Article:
My point exactly - what if the "bag" was manufactured before the rifle had been received, based on the advertised length of 36" (if it actually ever existed prior to the assassination at all, of course)?
Agreed  Wink 

Or if the bag was used for a 36" or shorter rifle, just not "our" rifle.

Or the bag was made for another purpose before it was 'turned into' a rifle case by DPD. Did not have to be curtain rods.

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Re: Randle & Frazier Contradictions

Post by Ed. Ledoux on Wed 08 Jan 2014, 12:56 am

Lee Farley wrote:
Albert Rossi wrote:Lee, this is off topic, but since you propose that Lee was not at 1026 N. Beckley, what's you're explanation for this list?  That is, how do you see it originating?

I'm still mulling it over in my head, Albert.  The issue of the duffel bag might appear small but I think it's important.

We have the unidentified police car honking its horn outside the house after "Oswald" arrives there at approximately 1pm.  I'm as convinced as I could be that this car was car number 107 - a police car technically unaccounted for after its arrival at the TSBD and the car that Detective Gerald Hill had access to.  Hill is also known as Officer Everwhere within a small band of critics because he appeared at every single point that dodgy evidence reared its head.  We have evidence that the Dallas Police were officially at 1026 North Beckley far too early for the official timeline to support.  We have the master of memory Will Fritz having a brain burp when it came to remembering who told him about the 1026 North Beckley address and when he was told.  We have a variation in the story given by Arthur and Gladys Johnson concerning events that afternoon when it came to how Lee Oswald was identified as their mysterious tenant O.H. Lee that I will share the details of tomorrow because I only discovered it a few nights ago.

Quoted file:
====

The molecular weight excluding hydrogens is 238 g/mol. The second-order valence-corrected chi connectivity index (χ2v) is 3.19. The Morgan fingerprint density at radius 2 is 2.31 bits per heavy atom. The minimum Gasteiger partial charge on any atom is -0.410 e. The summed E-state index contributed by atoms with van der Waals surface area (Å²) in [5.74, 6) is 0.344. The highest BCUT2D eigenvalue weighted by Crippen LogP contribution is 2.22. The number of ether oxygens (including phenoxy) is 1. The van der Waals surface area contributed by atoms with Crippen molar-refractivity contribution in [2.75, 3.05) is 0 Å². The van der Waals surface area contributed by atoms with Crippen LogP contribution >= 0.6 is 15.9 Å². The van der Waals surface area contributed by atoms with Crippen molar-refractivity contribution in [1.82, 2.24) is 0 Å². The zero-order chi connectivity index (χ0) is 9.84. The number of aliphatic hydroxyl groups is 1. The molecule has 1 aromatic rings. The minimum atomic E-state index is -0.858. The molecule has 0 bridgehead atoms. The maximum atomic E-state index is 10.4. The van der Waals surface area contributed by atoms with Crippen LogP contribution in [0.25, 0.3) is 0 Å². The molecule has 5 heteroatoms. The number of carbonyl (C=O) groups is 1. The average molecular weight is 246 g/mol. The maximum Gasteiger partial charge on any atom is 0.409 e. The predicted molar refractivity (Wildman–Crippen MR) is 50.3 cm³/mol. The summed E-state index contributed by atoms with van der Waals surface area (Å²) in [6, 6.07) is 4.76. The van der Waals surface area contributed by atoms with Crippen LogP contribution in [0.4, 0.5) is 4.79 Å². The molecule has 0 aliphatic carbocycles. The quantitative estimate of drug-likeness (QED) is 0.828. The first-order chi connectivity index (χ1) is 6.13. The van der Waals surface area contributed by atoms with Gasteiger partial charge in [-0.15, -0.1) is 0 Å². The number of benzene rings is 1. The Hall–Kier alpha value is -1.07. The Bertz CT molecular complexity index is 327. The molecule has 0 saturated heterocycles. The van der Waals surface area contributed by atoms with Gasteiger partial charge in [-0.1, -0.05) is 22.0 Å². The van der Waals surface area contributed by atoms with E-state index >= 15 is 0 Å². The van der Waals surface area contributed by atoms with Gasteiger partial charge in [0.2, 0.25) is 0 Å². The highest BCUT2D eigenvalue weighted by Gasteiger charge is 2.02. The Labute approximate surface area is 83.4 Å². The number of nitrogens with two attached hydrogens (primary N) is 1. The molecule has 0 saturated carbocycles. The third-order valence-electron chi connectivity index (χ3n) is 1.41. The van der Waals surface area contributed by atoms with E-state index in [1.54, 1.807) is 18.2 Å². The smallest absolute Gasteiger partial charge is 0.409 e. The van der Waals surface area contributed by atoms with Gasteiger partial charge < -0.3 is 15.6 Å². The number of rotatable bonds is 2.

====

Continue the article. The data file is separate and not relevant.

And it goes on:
Now, we get to a bit of an avenue here where my good friend Greg Parker and I don't see eye to eye.  I think there is a good chance that Oswald lived from October 7th until November 22d at the home of Mary Esther Bledsoe.  Bledsoe was the landlady that he only officially lived with for one week before moving to 1026 North Beckley.  I think it possible he never moved out of that property.  I believe Larry Crafard lived at 1026 North Beckley.  I believe it likely that Crafard shot J. D. Tippit and I believe that once the name Lee Oswald entered the American consciousness that afternoon then hand picked Dallas Police officers such Harry Olsen quickly turned up at 1026 North Beckley and moved certain items into the property, and moved certain items out using an unofficial search as the pretext.  Once the official search began after a search warrant had been issued Oswald's stuff was already in the room.